Ecologists have a long-standing interest in modeling population dynamics. When applying the results of population growth models to the management of endangered species, it is critical that the uncertainty in the model predictions is low. One limitation of demographic matrix models is that they require difficult to collect, long-term data sets to help reduce uncertainty in their forecasts. One possible solution to reducing uncertainty in these models is to include information from similar studies as prior data in a Bayesian demographic model. There are few examples of studies using Bayesian demographic models, and all of them specify uninformed priors. In this study, we compare the results of stochastic Bayesian demographic matrix models for northern pitcher plants (Sarracenia purpurea), using uninformed and informed priors. The data we use in the models come from demographic studies on S. purpurea at two locations: Molly Bog in Vermont and Hawley Bog in Massachusetts. We run the models on the Molly Bog data and use the Hawley Bog data to construct the informed priors. To incorporate environmental stochasticity, we forecast nitrogen deposition, an important driver of pitcher plant extinction risk, and use experimental data on the effects of variable amounts of nitrogen on vital rates to determine our sampling of transition matrices for “good” versus “bad” years.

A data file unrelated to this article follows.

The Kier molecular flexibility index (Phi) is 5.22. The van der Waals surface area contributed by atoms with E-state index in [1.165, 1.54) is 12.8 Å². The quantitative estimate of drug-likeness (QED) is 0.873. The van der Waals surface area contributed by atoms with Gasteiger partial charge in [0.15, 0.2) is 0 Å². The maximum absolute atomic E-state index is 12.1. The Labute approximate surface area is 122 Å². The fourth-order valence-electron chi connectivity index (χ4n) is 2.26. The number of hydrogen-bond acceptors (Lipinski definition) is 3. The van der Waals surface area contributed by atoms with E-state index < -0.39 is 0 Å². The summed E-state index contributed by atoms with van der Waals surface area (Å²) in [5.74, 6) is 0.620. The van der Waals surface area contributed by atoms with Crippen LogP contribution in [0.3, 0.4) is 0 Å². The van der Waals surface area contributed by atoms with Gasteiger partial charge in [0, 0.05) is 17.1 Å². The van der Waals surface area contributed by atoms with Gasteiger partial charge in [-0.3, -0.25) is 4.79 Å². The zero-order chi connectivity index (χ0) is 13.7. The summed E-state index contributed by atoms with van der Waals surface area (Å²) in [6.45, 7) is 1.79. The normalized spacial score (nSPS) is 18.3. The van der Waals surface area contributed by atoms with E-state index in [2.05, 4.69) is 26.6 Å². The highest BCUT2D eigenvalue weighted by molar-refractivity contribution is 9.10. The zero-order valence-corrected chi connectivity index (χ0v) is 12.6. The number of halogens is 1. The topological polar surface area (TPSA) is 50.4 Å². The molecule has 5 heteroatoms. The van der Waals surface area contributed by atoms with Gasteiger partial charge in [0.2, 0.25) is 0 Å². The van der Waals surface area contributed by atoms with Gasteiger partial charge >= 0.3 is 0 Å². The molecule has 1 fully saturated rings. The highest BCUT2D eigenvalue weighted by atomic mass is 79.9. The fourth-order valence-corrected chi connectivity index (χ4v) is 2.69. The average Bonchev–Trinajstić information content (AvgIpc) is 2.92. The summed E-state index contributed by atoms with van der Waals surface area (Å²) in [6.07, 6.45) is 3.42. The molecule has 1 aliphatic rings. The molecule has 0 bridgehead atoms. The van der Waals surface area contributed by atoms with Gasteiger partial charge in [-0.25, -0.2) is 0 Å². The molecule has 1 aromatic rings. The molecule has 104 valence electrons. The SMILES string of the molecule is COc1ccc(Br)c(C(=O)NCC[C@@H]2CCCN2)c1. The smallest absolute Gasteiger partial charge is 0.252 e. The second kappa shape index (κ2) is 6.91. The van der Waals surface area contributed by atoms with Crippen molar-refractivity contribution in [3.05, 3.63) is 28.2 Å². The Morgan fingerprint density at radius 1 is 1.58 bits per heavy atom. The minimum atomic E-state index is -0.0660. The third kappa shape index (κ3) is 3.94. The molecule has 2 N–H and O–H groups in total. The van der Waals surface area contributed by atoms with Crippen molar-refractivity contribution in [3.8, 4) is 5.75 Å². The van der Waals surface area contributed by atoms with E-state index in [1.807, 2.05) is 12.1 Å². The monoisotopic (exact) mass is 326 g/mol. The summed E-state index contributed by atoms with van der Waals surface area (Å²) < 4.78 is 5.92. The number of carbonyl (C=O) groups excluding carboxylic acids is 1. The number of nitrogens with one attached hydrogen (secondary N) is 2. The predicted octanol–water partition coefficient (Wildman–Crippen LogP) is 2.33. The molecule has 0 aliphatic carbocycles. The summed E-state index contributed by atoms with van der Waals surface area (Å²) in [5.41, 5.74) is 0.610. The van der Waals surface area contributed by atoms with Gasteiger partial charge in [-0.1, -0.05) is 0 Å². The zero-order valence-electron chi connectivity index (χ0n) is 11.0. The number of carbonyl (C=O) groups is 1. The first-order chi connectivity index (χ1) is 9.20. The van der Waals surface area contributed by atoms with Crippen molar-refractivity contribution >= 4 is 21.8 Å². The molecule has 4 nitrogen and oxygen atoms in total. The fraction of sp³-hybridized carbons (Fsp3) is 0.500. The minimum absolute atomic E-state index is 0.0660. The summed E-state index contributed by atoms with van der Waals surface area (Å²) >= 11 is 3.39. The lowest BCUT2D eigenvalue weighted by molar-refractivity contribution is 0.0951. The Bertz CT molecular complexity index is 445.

Sensitivity and elasticity analyses showed that the influence of particular matrix elements on population growth for transition matrices derived from uninformed and informed priors was similar. Population growth (λ) for transition matrices was most sensitive to the survival of juvenile and non-flowering adults. Instantaneous growth rates and extinction probabilities estimated from the analysis using informed priors were more optimistic than those estimated from the analysis using uninformed priors. Instantaneous growth rates estimated at Molly Bog were r = log(λ) = -0.067 individuals·individual-1·year-1 with uninformed priors and r = -0.051 individuals·individual-1·year-1 with informed priors. The mean probability of extinction, where a population falls below one individual, after 100 years estimated at Molly Bog with uninformed priors was 0.6466 and 0.331 with informed priors. The higher growth rate and lower extinction risk from the analysis with informed priors may be because on average Hawley Bog has lower annual nitrogen deposition than Molly Bog. These results suggest that ecologists should take care when using informed priors because even if the prior data comes from a nearby population of the same species, there may be site-specific demographic differences introduced.